- The Washington Times - Wednesday, December 16, 2020

Virginia’s special history commission on Wednesday picked Barbara Rose Johns, a lesser-known civil rights pioneer who led an early school desegregation effort, as the figure it wants to send to Washington to replace the state’s current statue of Robert E. Lee in the hallowed halls of the U.S. Capitol.

Brushing aside suggestions of founding-era heroes such as James Madison or Patrick Henry, and 20th Century statesman George C. Marshall, the commission said it wanted someone schoolchildren would identify with — and Johns, who was a teen in 1951 led a strike at her Virginia high school to demand facilities like white students had, fit the bill.

The local chapter of the National Association for the Advancement of Colored People sued on the students’ behalf, in a case that would get wrapped up as part of the historic Brown v. Board of Education decision that outlawed segregated schools.

“The impact of what she did as a young person is so compelling and it changed so many lives,” said Margaret Vanderhye, a former Democratic state lawmaker and one of the commissioners. “Sometimes the history finds the people.”

The commission’s vote was 6-1, with the lone dissent coming from Anne Richardson, chief of the Rappahannock Tribe, who cast her vote for Pocahontas, an iconic figure from the beginning of the first English colony who was one of the other five finalists the commission had in front of it.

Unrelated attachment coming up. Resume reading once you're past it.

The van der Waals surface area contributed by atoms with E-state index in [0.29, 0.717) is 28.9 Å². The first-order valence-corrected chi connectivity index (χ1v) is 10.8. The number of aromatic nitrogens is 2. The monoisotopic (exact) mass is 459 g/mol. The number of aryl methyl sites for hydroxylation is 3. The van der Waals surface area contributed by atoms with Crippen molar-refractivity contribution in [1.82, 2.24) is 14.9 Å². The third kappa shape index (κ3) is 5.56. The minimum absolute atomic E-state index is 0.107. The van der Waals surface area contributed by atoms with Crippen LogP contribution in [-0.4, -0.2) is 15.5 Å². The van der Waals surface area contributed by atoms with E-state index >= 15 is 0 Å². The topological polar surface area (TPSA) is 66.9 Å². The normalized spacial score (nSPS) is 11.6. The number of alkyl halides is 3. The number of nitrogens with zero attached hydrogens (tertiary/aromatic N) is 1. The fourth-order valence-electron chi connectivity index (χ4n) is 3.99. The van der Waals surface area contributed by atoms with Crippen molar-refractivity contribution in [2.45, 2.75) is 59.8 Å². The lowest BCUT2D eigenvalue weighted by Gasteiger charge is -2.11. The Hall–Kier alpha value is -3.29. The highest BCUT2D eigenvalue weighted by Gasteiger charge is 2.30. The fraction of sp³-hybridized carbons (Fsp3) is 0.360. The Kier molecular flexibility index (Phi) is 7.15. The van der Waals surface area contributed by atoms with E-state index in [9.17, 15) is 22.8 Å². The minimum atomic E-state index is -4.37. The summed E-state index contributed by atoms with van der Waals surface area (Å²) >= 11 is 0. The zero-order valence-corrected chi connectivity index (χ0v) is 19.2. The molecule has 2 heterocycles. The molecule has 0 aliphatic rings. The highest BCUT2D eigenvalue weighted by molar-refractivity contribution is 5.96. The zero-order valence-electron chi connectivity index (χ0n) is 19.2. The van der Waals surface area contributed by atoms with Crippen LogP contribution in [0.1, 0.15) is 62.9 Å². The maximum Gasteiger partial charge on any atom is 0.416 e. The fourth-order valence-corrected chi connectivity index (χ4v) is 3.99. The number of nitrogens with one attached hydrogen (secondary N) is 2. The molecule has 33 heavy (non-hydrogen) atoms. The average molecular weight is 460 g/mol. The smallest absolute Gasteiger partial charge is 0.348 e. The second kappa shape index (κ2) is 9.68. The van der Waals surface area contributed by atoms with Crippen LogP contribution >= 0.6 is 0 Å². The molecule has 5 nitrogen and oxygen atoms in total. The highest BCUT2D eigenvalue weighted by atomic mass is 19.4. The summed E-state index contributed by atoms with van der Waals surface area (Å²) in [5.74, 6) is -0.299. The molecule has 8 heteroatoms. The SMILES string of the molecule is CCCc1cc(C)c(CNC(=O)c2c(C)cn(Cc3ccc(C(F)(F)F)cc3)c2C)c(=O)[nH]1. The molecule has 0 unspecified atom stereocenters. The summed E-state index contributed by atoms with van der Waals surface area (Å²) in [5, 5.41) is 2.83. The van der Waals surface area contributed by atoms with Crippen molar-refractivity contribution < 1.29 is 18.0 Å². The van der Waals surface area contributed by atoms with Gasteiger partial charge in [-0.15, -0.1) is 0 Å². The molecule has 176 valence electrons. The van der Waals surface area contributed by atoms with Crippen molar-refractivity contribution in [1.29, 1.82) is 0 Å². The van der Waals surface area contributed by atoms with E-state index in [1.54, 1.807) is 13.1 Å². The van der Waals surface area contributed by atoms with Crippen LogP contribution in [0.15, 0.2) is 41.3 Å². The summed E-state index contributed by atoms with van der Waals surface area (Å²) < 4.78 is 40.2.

“In the time period we’re in when we’re going back and trying to correct history, removing statues … the Native American people who have been left out of everything should have a place in history,” she said.

Other than Pocahontas, the other finalists were all black, and three were women, capturing the Black Lives Matter-inspired moment of 2020.

L. Louise Lucas, chair of the commission and also president pro tepore of the state Senate, said she respected Chief Richardson’s view, but for her, a statue of a young black woman was the right antidote to the Capitol.

“There’s nothing that would be more significant than having a teenager in Statuary Hall so that when students go there they will see somebody who looks like them — a teenager,” she said. “I hate to say it like this, you got a bunch of old white guys in Statuary Hall. I think it’s time for a young person.”

The recommendation of the panel — officially known as the Commission for Historical Statues in the United States Capitol — now goes to Gov. Ralph Northam, then on to the General Assembly, which will have final say.

“It’s not a done deal yet,” said Delegate Jeion Ward, a Democrat and panel member.

But the Lee statue is on the way out no matter what.

A state official told the commission money has been earmarked to remove it, and it should be gone from the U.S. Capitol’s collection by the end of the year. It would have been gone already, but it has to be removed after hours when Congress isn’t in session, and lame-duck business has shrunk that window of opportunity.

The Lee statue was controversial from the start, when Virginia in the late 1800s decided he, along with George Washington, would be the state’s offerings at the Capitol. Each state is allowed two slots in Statuary Hall.

While some saw the decision to send Lee as a sign of reconciliation, others — including some veterans of the Union Army — saw it as an affront.

The statue was carted into the Capitol almost in secret, and Congress refused for decades to hold an official acceptance ceremony for it.

In recent decades, as statues to Lee have been taken down and his name stripped from schools and roadways, attempts to oust the statue from the Capitol have been made and thwarted.